Convergence Station 1

Tonight my housemate and went down to Convergence Station in Denver. I have been aware that it’s a place that exists because, hilariously enough, I spent two days testing the subgrade and asphalt in the north parking lot when they were building it. It was one of the few places where the site super made me do an extra safety orientation even though I wasn’t going to be anywhere near the building. All I got told then was that it was “some kind of art installation.” And something about Meow Wolf being an artist collective. (Which is not quite true. An arts production company is not the same as a collective.)

Anyway, calling it an art installation doesn’t do it justice. I’ve also heard it framed as “like the Children’s Museum, but for adults.” Which is closer, because there are a zillion things that you can interact with, buttons to push and phones to pick up and dial and listen to various messages, even spaces to crawl into if you have better knees than I do.

What I wasn’t expecting was the story that came with it. There’s a whole sci-fi tale about the multiverse and memory sharing and a bad scientist who wants to enforce world peace by basically removing everyone’s memories… and I can’t even tell you the whole thing at this point. Because the part that grabbed me the most is this story is lore based, which means you wander through the installation and read little tidbits here and there (or occasionally remember phone numbers from different areas and then try to call them on one of the phones) and build more questions on the answer, which take you toward… something I haven’t figured out yet. This is exactly the kind of fictional primary source plus vignette catnip that’s made me such a dedicated follower of Destiny‘s lore. And both work because there’s a solid emotional story with a lot of mystery and space to theorize and enough bread crumbs to keep you following along.

Well played, Meow Wolf.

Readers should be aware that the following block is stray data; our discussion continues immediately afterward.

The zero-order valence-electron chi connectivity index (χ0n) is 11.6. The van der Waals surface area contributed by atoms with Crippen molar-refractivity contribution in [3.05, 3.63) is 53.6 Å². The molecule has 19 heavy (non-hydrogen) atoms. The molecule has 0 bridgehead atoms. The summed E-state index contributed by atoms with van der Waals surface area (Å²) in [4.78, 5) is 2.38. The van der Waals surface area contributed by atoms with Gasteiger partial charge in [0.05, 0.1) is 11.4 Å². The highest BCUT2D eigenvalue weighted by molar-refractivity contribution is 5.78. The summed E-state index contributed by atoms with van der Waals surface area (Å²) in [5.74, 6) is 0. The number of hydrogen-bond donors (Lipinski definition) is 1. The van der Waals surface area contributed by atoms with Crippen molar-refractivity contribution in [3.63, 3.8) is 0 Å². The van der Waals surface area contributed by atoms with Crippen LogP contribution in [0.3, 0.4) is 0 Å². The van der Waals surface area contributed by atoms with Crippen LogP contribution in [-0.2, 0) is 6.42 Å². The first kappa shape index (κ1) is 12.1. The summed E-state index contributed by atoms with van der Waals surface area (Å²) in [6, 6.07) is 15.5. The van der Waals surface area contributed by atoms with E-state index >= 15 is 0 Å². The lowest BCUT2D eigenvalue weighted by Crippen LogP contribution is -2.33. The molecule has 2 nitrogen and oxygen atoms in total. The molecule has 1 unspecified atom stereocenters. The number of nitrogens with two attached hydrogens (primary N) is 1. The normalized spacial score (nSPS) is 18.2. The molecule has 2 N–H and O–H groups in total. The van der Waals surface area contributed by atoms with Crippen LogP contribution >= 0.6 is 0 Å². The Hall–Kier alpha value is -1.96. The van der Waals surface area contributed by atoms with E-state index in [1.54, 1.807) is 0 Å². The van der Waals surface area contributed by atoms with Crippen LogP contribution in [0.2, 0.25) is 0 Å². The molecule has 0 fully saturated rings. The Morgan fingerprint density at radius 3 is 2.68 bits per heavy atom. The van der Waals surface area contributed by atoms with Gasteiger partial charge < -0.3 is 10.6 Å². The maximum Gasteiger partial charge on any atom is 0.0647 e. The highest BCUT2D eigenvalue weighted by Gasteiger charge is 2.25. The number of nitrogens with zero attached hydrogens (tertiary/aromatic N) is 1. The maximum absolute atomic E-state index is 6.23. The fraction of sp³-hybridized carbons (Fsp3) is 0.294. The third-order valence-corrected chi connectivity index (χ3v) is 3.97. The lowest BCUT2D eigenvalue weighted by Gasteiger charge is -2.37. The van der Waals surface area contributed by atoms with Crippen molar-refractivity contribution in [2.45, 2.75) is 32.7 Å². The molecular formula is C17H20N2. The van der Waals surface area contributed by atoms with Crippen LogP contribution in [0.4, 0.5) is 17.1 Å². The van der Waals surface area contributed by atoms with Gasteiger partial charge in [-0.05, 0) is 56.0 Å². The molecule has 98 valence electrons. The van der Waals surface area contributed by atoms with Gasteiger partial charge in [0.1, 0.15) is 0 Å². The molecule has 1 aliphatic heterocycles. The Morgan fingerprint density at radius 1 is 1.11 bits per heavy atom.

This first trip was about two hours, which was definitely not long enough to see everything. I also don’t think this is the kind of place where you should even try to see everything at once. It’s something that wants multiple trips, and slower explanation, and noticing new things every time you go to keep building the story in your mind.

Also if you’re me, about two hours is also all you’ve got into you before it’s total sensory overload and you go from THIS IS SO COOL to please there is too much noise and too many flashing lights just let me out of here.

This is also the most people I’ve been around in two years of the pandemic, and that probably contributed to my overload and rising claustrophobia level. I’ve never done that well with crowds, but what constitutes a “crowd” for my has apparently gotten a lot smaller these days. The only reason I was even willing to give it a whirl was that I had an N95 to wear, but it’s not something I’d feel comfortable doing again soon.

Which is a shame because I wanna go look at everything again. And I want to take all my friends so we can look through things and all find different tidbits to share with each other.

Soon, I hope. Soon.

One comment on “Convergence Station

  1. Reply JohnDeL Jan 17,2022 08:39

    Is it just me, or would “Convergence Station” be a great title for a novel?

    Having said that, the place looks like a lot of fun to visit for short periods of time.

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